This article by Guest Contributor David DeBatto, first appeared in the online journal of the IGTDS, the Institute for Global Threats and Democracies Studies, and is reproduced here with their permission.
For weeks now, official Russian government news outlets have been proudly trumpeting the news that Russia has an astronomically low rate of infections and fatalities from the coronavirus in comparison to the rest of the world, especially when compared to America and countries within the European Union (EU). They have such a low rate of infection that Russia has even been able to dispatch doctors and medical supplies to Italy to help that beleaguered EU nation in its desperate fight against the pandemic. Obviously, Russia must have both a superior culture and health care system designed to cope with a crisis like this international pandemic.
Or maybe not. In reality, the Russian health care system is a disaster. Hospitals are decaying, staff salaries are dismal and modern, functional medical equipment is in desperately short supply. A December 2019 story in Deutsche Welle stated, “According to surveys conducted by various medical unions, Russian doctors actually earn the equivalent of €600 per month (about $648.00), even less than a courier.” I can speak from personal experience that a visit to a Russian hospital can be a jarring and even downright frightening experience.
The only exceptions are the recently built hospitals for the elite upper class in Moscow, and the fees at those private health care centers are way beyond the financial resources of the vast majority of Russians. In fact, if one is unfortunate enough to be an average working class Russian citizen, the only health care option available is the rapidly disintegrating system of public hospitals and clinics scattered across this vast country.
For an example of a visit to an average suburban Russian public hospital, please read the following account from the British newspaper, The Independent, of a 26 year-old Icelandic woman seeking treatment for chest pains. A word of caution: this is not for the faint of heart.“The floor was soaking wet and muddy, and the toilet was jammed full of urine and feces,” she wrote in a blog post, since deleted, about what she called her “nightmare” in Penza. Holding her sweater over her nose to keep out the stench, Rún tried not to touch anything in the restroom: “The sink was full of blood,” she wrote.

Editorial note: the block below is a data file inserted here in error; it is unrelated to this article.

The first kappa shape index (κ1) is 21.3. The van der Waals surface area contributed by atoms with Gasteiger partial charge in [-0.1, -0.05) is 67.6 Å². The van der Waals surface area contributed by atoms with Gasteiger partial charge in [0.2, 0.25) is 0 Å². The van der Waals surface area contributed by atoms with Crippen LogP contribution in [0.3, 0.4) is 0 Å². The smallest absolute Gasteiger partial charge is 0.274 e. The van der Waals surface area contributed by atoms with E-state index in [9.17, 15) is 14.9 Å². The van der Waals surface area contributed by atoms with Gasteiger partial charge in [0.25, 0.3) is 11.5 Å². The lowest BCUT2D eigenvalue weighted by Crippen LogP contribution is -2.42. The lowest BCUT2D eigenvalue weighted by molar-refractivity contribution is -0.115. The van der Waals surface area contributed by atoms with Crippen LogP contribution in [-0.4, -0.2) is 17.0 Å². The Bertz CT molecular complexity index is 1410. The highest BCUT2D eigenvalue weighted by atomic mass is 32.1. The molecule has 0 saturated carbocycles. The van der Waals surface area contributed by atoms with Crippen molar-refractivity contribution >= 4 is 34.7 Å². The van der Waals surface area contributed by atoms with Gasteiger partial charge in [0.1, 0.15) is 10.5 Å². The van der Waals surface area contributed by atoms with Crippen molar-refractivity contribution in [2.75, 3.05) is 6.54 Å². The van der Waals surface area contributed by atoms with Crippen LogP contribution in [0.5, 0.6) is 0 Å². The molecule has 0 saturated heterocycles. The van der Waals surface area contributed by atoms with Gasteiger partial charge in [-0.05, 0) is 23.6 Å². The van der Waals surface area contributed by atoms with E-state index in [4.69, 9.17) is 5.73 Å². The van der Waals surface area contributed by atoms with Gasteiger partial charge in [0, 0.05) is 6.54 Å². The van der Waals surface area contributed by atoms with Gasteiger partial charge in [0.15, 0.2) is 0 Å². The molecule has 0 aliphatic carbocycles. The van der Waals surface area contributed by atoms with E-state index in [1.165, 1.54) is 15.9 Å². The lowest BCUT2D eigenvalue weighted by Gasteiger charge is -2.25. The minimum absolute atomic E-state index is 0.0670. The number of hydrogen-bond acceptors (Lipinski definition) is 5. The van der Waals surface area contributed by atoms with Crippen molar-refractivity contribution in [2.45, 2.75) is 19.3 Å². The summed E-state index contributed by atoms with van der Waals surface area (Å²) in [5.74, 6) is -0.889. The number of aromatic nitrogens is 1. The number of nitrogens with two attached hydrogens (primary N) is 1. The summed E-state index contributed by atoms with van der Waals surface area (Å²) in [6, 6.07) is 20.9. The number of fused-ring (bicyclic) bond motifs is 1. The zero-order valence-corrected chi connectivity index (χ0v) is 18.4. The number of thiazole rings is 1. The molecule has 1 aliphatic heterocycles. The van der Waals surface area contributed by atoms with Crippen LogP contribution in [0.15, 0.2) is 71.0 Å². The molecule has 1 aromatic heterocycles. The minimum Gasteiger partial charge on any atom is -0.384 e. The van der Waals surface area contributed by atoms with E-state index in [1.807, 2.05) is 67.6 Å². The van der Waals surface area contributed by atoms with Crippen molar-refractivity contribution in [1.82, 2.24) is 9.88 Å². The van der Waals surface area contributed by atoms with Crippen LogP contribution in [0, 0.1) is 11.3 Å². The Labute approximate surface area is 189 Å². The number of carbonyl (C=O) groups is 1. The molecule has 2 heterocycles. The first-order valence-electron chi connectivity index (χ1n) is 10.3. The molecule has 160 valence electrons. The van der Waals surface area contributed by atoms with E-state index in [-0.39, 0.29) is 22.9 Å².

After doctors suggested carrying out an operation to “make sure” her internal organs were “working properly,” Rún decided to leave. It later turned out she had been suffering from heartburn. And this is not an isolated or uncommon experience. A Russian woman I have known for many years (let’s call her Svetlana), confirmed many of the details of the story in the preceding paragraph based on her own experiences in the Russian public healthcare system. “Most public clinics are from Soviet Union times. They are very old and need renovation. Paint is peeling, ceilings often have holes and water marks where the rain pours in, lights are broken, patients sit or lie on the floor in hallways, and bathrooms are disgusting. If they have modern medical equipment, which is rare, no one knows how to use it so it sits unused.
Doctors and nurses are rude and tell you only basic facts about your medical condition and get angry if you ask questions. You cannot even see your own medical file. You must wait for weeks or months for an appointment.” “Except for expensive private dentists, dental patients in public clinics do not receive anesthesia for any dental procedure, regardless of how complicated or painful.” This last part I found difficult to believe, but when I asked other Russian friends about this, they confirmed Svetlana’s account about the absence of dental anesthesia and her description of conditions inside the aging public hospitals as well.